Local chef who turned life around wants to empower city's youth

By Garrett Brnger - Reporter

SAN ANTONIO - It shouldn't come as a surprise a chef views life as a recipe metaphor.

"We are all ingredients to one child's perfect dish. You have multiple ingredients that goes to make a cake. The finished product is a child's success in life," said chef Milas Williams.

Standing Saturday in the dining room that would host his annual "Youth Empowerment Thanksgiving Dinner" on Sunday, Williams has plans for bringing out the potential in the city's children. The free event is in its third year, and Williams hopes that the formal dining experience, based on a traditional, family-style meal, will teach the kids life skills, table etiquette and also that there are people in influential positions who support them.

He knows how hard it can be to find the success he's hoping the kids will find.

"Dealing with a lot of youth growing up, and seeing a lot of my peers doing the wrong thing or going off to incarceration. I experienced that myself in life," he said, referring to the time he served for robbery.

Williams got out from behind bars a few years ago - helped through by his close friend Charles Sattiewhite, who he considers his brother, and some peers.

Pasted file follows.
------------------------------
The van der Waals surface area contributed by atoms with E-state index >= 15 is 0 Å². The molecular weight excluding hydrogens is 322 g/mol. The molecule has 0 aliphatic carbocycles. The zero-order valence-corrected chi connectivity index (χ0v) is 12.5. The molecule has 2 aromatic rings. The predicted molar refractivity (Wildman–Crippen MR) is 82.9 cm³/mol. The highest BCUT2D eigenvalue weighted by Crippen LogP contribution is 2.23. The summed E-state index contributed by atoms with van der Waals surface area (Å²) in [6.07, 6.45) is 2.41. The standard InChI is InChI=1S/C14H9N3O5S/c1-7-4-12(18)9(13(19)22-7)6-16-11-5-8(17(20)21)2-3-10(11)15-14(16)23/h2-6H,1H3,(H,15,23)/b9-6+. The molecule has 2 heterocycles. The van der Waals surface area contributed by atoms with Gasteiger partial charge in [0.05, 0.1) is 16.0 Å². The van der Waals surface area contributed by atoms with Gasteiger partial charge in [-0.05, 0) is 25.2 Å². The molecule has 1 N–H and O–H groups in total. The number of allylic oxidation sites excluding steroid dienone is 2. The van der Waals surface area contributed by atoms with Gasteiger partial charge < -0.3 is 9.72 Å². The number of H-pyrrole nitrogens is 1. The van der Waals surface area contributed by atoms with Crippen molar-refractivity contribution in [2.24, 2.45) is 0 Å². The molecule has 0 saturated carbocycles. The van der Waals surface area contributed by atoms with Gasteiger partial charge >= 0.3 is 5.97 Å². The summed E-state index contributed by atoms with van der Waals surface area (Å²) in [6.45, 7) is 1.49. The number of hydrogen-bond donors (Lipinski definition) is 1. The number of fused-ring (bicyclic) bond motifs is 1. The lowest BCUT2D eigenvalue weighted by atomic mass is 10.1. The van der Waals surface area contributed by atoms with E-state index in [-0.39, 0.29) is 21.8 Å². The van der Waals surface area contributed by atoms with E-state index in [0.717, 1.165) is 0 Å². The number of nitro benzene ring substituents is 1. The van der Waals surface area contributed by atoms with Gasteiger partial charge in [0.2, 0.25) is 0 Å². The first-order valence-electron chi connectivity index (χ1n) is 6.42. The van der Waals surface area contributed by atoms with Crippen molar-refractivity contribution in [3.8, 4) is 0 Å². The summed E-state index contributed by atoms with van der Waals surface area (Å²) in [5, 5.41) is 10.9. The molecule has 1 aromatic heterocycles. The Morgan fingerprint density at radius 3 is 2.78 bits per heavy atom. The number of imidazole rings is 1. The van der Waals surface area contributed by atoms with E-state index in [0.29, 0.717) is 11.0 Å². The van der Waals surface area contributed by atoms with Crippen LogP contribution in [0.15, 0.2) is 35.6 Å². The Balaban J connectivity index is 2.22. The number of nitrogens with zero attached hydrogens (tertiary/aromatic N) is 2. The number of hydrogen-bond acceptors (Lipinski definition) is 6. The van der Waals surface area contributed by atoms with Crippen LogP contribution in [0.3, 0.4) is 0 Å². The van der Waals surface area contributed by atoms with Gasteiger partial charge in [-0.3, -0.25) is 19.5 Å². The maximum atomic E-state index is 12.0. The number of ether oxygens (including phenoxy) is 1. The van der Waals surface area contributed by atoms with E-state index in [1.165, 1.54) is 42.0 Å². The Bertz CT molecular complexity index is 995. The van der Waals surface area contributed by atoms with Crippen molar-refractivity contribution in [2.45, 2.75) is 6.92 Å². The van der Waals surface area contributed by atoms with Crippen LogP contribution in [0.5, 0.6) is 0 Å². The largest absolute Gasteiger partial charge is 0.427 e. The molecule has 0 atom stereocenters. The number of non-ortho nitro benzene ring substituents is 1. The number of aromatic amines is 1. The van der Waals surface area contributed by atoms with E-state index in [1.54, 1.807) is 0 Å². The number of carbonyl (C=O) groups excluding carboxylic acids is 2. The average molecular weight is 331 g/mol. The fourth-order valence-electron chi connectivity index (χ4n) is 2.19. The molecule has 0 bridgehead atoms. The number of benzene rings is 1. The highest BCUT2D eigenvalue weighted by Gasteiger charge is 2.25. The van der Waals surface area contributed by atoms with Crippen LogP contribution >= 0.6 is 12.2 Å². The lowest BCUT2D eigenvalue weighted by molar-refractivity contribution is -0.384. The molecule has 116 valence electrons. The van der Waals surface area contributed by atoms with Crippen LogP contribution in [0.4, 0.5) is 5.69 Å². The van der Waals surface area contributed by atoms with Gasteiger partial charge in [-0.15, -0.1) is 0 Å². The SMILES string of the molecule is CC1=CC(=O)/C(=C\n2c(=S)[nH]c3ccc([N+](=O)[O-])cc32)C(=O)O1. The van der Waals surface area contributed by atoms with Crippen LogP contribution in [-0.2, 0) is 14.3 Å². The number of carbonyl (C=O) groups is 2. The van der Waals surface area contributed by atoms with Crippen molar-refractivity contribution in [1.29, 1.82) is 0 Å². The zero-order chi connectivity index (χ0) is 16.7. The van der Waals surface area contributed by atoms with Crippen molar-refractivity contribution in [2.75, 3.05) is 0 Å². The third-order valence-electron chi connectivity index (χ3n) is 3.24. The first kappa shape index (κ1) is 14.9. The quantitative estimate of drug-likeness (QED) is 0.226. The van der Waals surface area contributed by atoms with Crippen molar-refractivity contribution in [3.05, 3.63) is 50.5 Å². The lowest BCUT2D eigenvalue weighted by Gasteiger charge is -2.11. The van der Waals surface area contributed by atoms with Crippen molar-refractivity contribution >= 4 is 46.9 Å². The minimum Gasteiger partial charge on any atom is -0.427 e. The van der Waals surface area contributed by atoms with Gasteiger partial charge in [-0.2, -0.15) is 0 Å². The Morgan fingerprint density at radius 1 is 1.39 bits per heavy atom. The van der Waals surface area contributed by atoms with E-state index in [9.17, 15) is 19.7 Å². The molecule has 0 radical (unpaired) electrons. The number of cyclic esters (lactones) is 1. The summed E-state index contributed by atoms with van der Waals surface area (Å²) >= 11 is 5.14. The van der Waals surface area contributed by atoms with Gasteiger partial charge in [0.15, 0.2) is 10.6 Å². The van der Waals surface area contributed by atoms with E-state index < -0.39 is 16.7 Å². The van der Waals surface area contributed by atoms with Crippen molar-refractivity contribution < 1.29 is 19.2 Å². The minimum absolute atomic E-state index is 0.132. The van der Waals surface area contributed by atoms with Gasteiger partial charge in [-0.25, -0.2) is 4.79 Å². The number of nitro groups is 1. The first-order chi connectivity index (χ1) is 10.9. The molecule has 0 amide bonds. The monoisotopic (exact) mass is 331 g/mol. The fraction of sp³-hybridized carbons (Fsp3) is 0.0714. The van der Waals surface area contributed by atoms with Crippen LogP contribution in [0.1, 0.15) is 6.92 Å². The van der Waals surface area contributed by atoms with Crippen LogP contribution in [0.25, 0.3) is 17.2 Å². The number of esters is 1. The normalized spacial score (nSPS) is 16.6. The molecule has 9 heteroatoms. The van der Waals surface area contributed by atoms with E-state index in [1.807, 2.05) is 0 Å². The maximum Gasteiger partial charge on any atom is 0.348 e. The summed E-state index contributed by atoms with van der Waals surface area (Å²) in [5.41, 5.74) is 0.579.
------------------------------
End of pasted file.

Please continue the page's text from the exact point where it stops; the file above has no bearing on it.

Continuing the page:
"Them motivating me and instructing me, 'Hey man, you can make it. You can come out and be somebody else, better than what you were,'" Williams recalls.

He went to college while behind bars, he said, studying the culinary arts. It was the beginning of a new career for him, and he has found mentors in local chefs like Johnny Hernandez and David Gates and others, who Williams said "have partnered into being the ingredients to my recipe in life."

Now he's trying to do his part to make a difference, helped along with Sattiewhite, who is also the president of San Antonio Rising Stars.

"When me and my brother - we started this as again, seeing how we were raised: the gang backgrounds, the dope dealing, the things that the inner city of the East Side back in the '90s - the '80s and '90s. We experienced that, and so we just want to give back."

Looking at the community programs for youth, Williams said, they and Williams's wife saw there was a need for more to be done.

"So we're just the icing on the cake," he said. 

Even if it's icing, it's another ingredient for a "child's perfect dish."

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